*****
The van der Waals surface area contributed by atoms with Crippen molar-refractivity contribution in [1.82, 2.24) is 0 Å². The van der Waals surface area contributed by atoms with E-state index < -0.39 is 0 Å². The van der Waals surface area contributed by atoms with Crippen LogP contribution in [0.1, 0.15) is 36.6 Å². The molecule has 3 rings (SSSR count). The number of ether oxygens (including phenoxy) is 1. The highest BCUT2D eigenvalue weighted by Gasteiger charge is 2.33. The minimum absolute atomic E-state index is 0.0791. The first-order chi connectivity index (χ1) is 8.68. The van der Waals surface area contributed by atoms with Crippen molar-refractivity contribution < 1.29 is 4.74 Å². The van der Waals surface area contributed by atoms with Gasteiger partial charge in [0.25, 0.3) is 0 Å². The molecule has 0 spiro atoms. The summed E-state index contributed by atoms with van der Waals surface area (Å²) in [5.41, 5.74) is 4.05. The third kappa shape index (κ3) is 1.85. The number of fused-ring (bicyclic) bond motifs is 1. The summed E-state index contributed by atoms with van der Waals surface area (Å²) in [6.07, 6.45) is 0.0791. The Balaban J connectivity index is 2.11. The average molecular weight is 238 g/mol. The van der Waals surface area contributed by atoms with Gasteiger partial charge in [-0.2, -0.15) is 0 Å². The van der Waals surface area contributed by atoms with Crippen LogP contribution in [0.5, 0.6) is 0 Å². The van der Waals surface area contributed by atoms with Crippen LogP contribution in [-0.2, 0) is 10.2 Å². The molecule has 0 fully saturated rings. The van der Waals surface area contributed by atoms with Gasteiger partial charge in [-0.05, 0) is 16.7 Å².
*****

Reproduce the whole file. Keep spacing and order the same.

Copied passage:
The van der Waals surface area contributed by atoms with Crippen molar-refractivity contribution in [1.82, 2.24) is 0 Å². The van der Waals surface area contributed by atoms with E-state index < -0.39 is 0 Å². The van der Waals surface area contributed by atoms with Crippen LogP contribution in [0.1, 0.15) is 36.6 Å². The molecule has 3 rings (SSSR count). The number of ether oxygens (including phenoxy) is 1. The highest BCUT2D eigenvalue weighted by Gasteiger charge is 2.33. The minimum absolute atomic E-state index is 0.0791. The first-order chi connectivity index (χ1) is 8.68. The van der Waals surface area contributed by atoms with Crippen molar-refractivity contribution < 1.29 is 4.74 Å². The van der Waals surface area contributed by atoms with Gasteiger partial charge in [0.25, 0.3) is 0 Å². The molecule has 0 spiro atoms. The summed E-state index contributed by atoms with van der Waals surface area (Å²) in [5.41, 5.74) is 4.05. The third kappa shape index (κ3) is 1.85. The number of fused-ring (bicyclic) bond motifs is 1. The summed E-state index contributed by atoms with van der Waals surface area (Å²) in [6.07, 6.45) is 0.0791. The Balaban J connectivity index is 2.11. The average molecular weight is 238 g/mol. The van der Waals surface area contributed by atoms with Gasteiger partial charge in [-0.2, -0.15) is 0 Å². The van der Waals surface area contributed by atoms with Crippen LogP contribution in [0.5, 0.6) is 0 Å². The van der Waals surface area contributed by atoms with Crippen LogP contribution in [-0.2, 0) is 10.2 Å². The molecule has 0 fully saturated rings. The van der Waals surface area contributed by atoms with Gasteiger partial charge in [-0.05, 0) is 16.7 Å².